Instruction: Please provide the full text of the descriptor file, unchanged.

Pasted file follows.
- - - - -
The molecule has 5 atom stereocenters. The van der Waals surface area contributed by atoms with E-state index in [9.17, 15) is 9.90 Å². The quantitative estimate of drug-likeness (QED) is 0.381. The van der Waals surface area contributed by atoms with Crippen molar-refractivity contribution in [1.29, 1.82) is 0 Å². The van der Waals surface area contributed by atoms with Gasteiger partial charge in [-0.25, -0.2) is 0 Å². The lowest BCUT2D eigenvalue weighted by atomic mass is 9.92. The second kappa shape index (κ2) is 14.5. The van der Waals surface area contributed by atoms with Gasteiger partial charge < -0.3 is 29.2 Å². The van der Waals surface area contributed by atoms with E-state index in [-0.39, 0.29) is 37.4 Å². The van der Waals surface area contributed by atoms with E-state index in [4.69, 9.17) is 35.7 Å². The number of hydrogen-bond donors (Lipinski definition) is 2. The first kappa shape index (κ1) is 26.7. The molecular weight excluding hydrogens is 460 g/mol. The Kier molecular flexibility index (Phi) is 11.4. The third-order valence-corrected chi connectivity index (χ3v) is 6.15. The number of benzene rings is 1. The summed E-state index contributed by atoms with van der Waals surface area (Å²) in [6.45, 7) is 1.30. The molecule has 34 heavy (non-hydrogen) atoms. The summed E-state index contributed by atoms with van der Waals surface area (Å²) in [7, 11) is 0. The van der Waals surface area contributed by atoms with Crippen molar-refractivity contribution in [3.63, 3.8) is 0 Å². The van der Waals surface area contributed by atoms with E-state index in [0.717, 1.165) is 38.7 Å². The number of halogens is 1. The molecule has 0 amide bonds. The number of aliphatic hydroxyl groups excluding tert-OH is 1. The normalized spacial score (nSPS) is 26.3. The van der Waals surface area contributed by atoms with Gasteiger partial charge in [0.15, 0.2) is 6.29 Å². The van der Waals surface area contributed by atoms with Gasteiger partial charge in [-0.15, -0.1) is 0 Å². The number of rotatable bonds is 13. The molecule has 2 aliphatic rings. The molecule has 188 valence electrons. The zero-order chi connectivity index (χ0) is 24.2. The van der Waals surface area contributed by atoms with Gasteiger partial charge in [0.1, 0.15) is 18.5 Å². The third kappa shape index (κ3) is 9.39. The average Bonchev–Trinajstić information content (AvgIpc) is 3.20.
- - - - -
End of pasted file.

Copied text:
The molecule has 5 atom stereocenters. The van der Waals surface area contributed by atoms with E-state index in [9.17, 15) is 9.90 Å². The quantitative estimate of drug-likeness (QED) is 0.381. The van der Waals surface area contributed by atoms with Crippen molar-refractivity contribution in [1.29, 1.82) is 0 Å². The van der Waals surface area contributed by atoms with Gasteiger partial charge in [-0.25, -0.2) is 0 Å². The lowest BCUT2D eigenvalue weighted by atomic mass is 9.92. The second kappa shape index (κ2) is 14.5. The van der Waals surface area contributed by atoms with Gasteiger partial charge < -0.3 is 29.2 Å². The van der Waals surface area contributed by atoms with E-state index in [-0.39, 0.29) is 37.4 Å². The van der Waals surface area contributed by atoms with E-state index in [4.69, 9.17) is 35.7 Å². The number of hydrogen-bond donors (Lipinski definition) is 2. The first kappa shape index (κ1) is 26.7. The molecular weight excluding hydrogens is 460 g/mol. The Kier molecular flexibility index (Phi) is 11.4. The third-order valence-corrected chi connectivity index (χ3v) is 6.15. The number of benzene rings is 1. The summed E-state index contributed by atoms with van der Waals surface area (Å²) in [6.45, 7) is 1.30. The molecule has 34 heavy (non-hydrogen) atoms. The summed E-state index contributed by atoms with van der Waals surface area (Å²) in [7, 11) is 0. The van der Waals surface area contributed by atoms with Crippen molar-refractivity contribution in [3.63, 3.8) is 0 Å². The van der Waals surface area contributed by atoms with E-state index in [0.717, 1.165) is 38.7 Å². The number of halogens is 1. The molecule has 0 amide bonds. The number of aliphatic hydroxyl groups excluding tert-OH is 1. The normalized spacial score (nSPS) is 26.3. The van der Waals surface area contributed by atoms with Gasteiger partial charge in [0.15, 0.2) is 6.29 Å². The van der Waals surface area contributed by atoms with Gasteiger partial charge in [-0.15, -0.1) is 0 Å². The number of rotatable bonds is 13. The molecule has 2 aliphatic rings. The molecule has 188 valence electrons. The zero-order chi connectivity index (χ0) is 24.2. The van der Waals surface area contributed by atoms with Gasteiger partial charge in [0.1, 0.15) is 18.5 Å². The third kappa shape index (κ3) is 9.39. The average Bonchev–Trinajstić information content (AvgIpc) is 3.20.